He also expressed appreciation for the quest to revitalize Saddlebrook.
“We’re all saddened by its current state. We all support Mast’s efforts to bring that back to what it should be. We want to help accelerate that,” Barbetta said.
Patrick Hogan, an advocate for retaining the two 18-hole Arnold Palmer golf courses, presented a plan that could keep those golf courses, while maintaining the driving range’s current location and making room for other improvements.
His idea, however, gained no traction.
Keith Swope, a resident of Saddlebrook since the 1980s, lamented the inevitable change he believes the redevelopment will bring to his daily life.
“It is a peaceful, quiet, lifestyle,” Swope said. “It looks like that’s going to be changed. It’s not going to be for the better.”
Hope Kennedy, president and CEO of the North Tampa Bay Chamber, however, advocated on behalf of Mast’s redevelopment plans.
“This is the type of project that communities around this country are dying for. They would be thrilled to have this kind of investment coming into their community,” Kennedy said, noting she represented the chamber board and the business organization’s 610 members.
“Saddlebrook literally put Wesley Chapel on the national and international map, and they have been a contributing force in tourism and commerce.
“As with any asset, it must be nurtured and constantly improved upon.
“For us to continue to prosper as a region, we must evolve. We, the chamber, applaud Mast Capital for their vision to improve the crown jewel of Wesley Chapel.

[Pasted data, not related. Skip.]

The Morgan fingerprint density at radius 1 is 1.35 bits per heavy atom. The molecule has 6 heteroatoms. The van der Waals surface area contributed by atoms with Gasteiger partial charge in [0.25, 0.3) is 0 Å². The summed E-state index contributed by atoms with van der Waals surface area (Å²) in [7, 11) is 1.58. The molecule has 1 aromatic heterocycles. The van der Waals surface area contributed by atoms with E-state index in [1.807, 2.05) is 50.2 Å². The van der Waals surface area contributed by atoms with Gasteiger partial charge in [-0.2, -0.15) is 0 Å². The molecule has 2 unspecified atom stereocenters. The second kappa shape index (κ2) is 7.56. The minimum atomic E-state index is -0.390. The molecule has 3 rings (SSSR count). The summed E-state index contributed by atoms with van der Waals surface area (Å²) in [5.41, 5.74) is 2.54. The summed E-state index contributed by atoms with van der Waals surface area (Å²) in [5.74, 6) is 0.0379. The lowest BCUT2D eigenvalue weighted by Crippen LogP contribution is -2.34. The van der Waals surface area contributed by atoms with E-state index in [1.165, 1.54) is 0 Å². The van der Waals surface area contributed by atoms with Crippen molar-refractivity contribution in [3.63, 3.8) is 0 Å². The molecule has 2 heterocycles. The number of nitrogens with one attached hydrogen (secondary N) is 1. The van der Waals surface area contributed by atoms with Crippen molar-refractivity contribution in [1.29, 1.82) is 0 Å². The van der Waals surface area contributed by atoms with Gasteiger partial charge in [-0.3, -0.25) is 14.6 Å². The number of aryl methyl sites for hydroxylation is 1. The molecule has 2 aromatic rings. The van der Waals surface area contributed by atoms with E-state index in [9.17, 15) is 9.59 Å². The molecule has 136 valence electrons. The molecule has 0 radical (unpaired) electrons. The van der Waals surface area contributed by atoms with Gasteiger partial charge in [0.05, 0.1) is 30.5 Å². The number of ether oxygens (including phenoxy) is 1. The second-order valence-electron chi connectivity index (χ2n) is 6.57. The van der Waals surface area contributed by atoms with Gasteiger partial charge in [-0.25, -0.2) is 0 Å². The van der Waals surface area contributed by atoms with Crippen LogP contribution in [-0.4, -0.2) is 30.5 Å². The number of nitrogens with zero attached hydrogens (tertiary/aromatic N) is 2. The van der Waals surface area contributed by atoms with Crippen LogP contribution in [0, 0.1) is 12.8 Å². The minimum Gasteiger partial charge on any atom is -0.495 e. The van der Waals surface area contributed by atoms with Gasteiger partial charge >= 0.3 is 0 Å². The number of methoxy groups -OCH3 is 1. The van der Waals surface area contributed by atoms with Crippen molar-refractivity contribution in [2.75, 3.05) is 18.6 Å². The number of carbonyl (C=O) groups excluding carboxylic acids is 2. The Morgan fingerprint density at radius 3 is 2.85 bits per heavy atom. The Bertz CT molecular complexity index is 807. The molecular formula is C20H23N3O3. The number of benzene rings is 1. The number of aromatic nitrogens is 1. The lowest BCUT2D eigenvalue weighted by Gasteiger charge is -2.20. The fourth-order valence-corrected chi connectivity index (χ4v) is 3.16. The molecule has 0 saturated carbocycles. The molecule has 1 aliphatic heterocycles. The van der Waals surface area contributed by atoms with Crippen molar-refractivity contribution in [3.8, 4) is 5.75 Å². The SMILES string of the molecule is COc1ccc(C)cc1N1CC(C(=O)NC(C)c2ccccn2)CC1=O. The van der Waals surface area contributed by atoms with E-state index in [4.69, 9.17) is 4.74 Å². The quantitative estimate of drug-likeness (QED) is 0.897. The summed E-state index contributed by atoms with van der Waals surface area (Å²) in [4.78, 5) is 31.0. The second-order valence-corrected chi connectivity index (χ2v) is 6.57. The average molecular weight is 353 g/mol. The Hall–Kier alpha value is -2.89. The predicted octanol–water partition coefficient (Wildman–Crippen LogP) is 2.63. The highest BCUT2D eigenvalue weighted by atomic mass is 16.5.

“They have gone above and beyond to ensure the legacy of Saddlebrook continues. We thank them for investing in our community,” Kennedy said.
County Commissioner Ron Oakley said it’s in the best interest of both Mast and Saddlebrook property owners for the redevelopment to succeed.
“You’re going to find a very well-built Saddlebrook, that’s a modern age Saddlebrook — that’s different from the one that was in the ‘80s, and you’re going to see that thrive, in this new economy that we have now,” Oakley predicted.
He expects Mast to address traffic issues and to be expeditious in its redevelopment efforts.
“If they don’t take care of traffic and they can’t get people in and out of there, guess what, they’re not going to rent anything in there. It’s not going to happen,” he said.
Oakley added: “They can’t just lollygag around. They’ve got to go forward and get this thing done. If those units aren’t starting to be renovated in the hotel area, they’re not going to rent them because nobody is going to stay in there because they’re outdated.”
Commissioner Kathryn Starkey said she agrees with the sentiments expressed by chamber executive Kennedy. Like the chamber leader, Starkey said she appreciates Mast’s willingness to invest in Saddlebrook.
Commissioner Seth Weightman told Mast: “We’re putting our name behind you, right?”
“We all have high expectations. You’ve heard us loud and clear.
“Don’t let us down.
“Don’t let the folks that live there down,” Weightman said.
Published July 19, 2023